The Man Who Taught Me to Teach

I first met T. K. V. Desikachar in 1974, when I was an undergraduate student attending an India study-abroad group with Colgate University, where I was a religious studies student. I was fortunate to attend classes with Desikachar several days a week for four months. I still remember our last meeting before I left: He said to me, “I don’t know if we will meet again,” and I remember thinking to myself, “I am very sure we will meet again.”

The extraordinary clarity and depth that I felt in his presence was compelling, even at the young age of 19, and I felt sure I would be back as soon as possible. 

In 1976, I spent a month living with him at Chapel House at Colgate when he came for a winter program. That experience made my next step certain. I returned to Madras the next summer and several times thereafter. Each trip deepened my studies of yoga practice and key yoga texts, as well as yoga therapy. After each visit, I returned to the US and to my work with new inspiration, deeper understanding, and greater skill.

One of the most extraordinary things about Desikachar was his ability to “see.” From the beginning, I felt that, when he looked at me, he could see everything about me—not just how I presented myself to him, but who I really was down deep.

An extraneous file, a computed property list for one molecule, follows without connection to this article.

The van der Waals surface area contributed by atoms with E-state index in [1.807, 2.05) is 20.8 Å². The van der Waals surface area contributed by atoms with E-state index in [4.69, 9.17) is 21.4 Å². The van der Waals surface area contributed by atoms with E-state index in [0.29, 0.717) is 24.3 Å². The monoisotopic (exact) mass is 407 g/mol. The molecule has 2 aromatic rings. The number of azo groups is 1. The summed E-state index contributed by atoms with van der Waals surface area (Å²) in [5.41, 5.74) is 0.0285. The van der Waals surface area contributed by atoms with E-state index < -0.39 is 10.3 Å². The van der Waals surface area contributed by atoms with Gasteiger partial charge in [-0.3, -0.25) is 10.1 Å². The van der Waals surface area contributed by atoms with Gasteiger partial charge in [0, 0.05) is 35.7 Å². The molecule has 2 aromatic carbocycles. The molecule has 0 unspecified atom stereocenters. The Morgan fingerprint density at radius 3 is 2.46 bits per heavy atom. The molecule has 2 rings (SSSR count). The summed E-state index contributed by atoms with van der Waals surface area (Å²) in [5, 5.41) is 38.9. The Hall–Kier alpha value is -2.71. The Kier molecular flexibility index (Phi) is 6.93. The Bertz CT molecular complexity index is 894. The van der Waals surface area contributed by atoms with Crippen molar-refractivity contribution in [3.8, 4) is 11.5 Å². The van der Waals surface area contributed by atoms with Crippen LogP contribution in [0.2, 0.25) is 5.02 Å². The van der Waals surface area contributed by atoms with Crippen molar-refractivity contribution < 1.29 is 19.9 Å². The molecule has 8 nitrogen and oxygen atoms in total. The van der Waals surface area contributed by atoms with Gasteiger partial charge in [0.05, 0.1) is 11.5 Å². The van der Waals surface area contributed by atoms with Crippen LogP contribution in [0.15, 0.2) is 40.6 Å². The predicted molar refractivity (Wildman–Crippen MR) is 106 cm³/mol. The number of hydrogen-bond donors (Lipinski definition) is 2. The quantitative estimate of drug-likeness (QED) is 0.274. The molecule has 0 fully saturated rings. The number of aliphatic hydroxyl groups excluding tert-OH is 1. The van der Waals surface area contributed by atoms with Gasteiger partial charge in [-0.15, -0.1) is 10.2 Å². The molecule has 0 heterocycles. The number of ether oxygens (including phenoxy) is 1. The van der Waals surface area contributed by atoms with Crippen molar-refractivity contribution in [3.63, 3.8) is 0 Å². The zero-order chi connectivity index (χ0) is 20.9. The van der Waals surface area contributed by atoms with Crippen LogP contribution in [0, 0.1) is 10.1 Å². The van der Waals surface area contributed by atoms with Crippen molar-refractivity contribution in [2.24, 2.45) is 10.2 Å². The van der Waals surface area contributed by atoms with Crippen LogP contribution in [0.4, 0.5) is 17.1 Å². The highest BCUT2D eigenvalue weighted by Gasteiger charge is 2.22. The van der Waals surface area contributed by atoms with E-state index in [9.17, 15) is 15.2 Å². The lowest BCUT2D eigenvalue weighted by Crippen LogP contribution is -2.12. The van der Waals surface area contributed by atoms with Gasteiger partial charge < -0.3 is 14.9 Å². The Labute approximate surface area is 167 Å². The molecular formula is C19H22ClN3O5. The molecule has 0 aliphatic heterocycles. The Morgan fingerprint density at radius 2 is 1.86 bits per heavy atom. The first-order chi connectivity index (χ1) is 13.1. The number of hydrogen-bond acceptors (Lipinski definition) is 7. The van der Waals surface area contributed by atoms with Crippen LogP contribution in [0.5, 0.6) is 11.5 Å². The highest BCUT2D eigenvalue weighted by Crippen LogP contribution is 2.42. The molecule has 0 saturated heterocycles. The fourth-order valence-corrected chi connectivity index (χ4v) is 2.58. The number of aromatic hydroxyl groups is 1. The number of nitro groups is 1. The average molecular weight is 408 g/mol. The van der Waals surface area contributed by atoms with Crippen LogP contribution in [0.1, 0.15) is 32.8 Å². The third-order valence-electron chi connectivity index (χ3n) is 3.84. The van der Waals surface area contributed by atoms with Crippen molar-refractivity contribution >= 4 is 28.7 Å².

As a teacher and a therapist, Desikachar taught me how to see, understand, and connect with people at a multidimensional level. I had the rare opportunity, on return visits to Madras, to sit with Desikachar as he saw clients. He taught me to look beneath what was manifest, Samanya Darsana, to a deeper causal level, Visesa Darsana. And he taught me that this deep seeing is the necessary starting point for the process of transformation. In fact, I remember he told me that yoga is considered the art and science of observation, what he called Vijnana Darsana.

Desikachar told me that, according to the teaching of his father, T. Krishnamacharya, sthiti was the first goal of yoga. He helped me understand that stability is a multidimensional quality that impacts our structure, our physiology, our emotions, our thoughts, our behavior, and all of our relationships. He helped me to think clearly about each of these dimensions, what the priorities should be at each level, and how to actualize them.

In 1977, Desikachar began to teach me how to teach. From the beginning, he emphasized what his father had told him: “The teaching is for the student, not the teacher.” He taught me that I was not teaching students to do yoga techniques correctly, but that I was teaching them how to use yoga techniques to help them understand and transform themselves. My job, he told me, was to see the student’s needs and interests, meet them where they were, and provide appropriate and accessible tools to help them move from where they were to where they wanted to go. He said that my real goal with students should be to inspire and empower them to deepen their own understanding of yoga and to commit to a personal practice.